A satellite navigation system that was designed to guide the landing and take off of aircraft will now come to the rescue of thousands of fishermen in the country who lose communication while at sea. 

GEMINI is a simple handheld device that collects data from the GPS-aided geo-augmented navigation system that are most often used in Indian airports. The data is then transmitted to mobile phones via an app.  

So far, communication with fishermen has been limited to mobile networks and very high frequency (VHF) radio which does not range over 20 kilometres. Howevers, shoals of fish are often found as far away as 150 kilometres in Arabian Sea, Bay of Bengal and the Indian Ocean. 
At such distances, it becomes impossible to provide timely warnings of sea storms and cyclones to fishermen.

Minister for science and technology Harsh Vardhan was quoted as saying that if only we had this device when Cyclone Ockhi hit the western coast in November 2017, we could have saved the lives of hundreds of fishermen lost at sea. Officially, Ockhi claimed 245 lives—218 in India and 27 in Sri Lanka.

Collaboration between Indian National Centre for Ocean Information Services (INCOIS) and the Airport Authority of India which has lead to the innovation of GEMINI.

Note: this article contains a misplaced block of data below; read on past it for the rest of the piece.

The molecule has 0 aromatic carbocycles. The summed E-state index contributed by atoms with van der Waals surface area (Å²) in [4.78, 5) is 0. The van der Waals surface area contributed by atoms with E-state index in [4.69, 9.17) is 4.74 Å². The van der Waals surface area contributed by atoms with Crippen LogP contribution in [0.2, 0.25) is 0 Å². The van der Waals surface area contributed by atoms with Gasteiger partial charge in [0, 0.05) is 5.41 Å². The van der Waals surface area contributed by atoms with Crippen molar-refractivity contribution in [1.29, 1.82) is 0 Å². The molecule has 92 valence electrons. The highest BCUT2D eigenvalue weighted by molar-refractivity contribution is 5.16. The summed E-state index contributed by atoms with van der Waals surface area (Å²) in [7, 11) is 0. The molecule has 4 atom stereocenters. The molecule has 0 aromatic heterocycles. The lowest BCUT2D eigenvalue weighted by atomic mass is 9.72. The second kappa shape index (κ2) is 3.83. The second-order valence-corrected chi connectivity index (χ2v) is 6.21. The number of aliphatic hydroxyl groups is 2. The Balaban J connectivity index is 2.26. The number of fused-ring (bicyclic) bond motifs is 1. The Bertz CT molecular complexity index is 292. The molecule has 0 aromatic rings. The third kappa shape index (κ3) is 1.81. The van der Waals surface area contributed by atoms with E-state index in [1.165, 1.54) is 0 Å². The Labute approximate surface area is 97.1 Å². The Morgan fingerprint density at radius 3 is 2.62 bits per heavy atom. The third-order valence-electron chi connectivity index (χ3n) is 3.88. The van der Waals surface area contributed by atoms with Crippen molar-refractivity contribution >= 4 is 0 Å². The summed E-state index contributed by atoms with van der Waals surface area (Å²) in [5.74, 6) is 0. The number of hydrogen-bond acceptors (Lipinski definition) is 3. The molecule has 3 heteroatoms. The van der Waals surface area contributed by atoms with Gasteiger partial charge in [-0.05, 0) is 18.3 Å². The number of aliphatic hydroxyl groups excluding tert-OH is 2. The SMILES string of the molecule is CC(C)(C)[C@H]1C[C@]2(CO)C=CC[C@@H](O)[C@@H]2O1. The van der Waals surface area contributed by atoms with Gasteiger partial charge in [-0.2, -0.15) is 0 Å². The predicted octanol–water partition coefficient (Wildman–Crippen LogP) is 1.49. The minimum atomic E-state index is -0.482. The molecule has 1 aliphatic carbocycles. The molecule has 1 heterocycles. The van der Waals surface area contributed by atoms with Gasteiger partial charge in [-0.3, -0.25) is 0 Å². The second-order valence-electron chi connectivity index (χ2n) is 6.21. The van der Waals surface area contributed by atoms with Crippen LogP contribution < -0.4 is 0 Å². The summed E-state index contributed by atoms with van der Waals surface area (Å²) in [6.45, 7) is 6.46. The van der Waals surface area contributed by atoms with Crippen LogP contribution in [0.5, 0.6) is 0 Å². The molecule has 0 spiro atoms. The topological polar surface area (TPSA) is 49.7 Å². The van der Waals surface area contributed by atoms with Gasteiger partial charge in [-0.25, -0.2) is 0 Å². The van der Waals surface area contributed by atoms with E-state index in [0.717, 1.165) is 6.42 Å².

Apart from providing storm and disaster warnings or Ocean States Forecast, the system also transmits locations of fish shoals by mapping Potential Fishing Zones to help enhance the livelihoods of fishermen, according to Satheesh Shenoi, director of INCOIS.

“GEMINI is manufactured in Bangalore by a local company and although it is cheap it covers the seas around India and can be sold for use by countries in the entire Indian Ocean rim,” says Balakrishnan Nair, a scientist with INCOIS.

A GEMINI set is available from Accord Software and Systems, the manufacturers, at $140 (Rs9,942), about the price of a low-end smartphone. Distribution has been left to the department of fisheries and concerned local governments which may have policies on concessional rates. Once acquired all that a user needs to do is download an app into a Bluetooth enabled mobile phone.

For India, the department of fisheries has plans to fund the distribution of GEMINI sets to fishermen, says Nair.

India’s autonomous regional satellite navigation system, called NAVIC, provides accurate real-time positioning and timing services. Navigation satellite systems currently in operation include GPS, operated by the US and Russia’s space-based satellite navigation system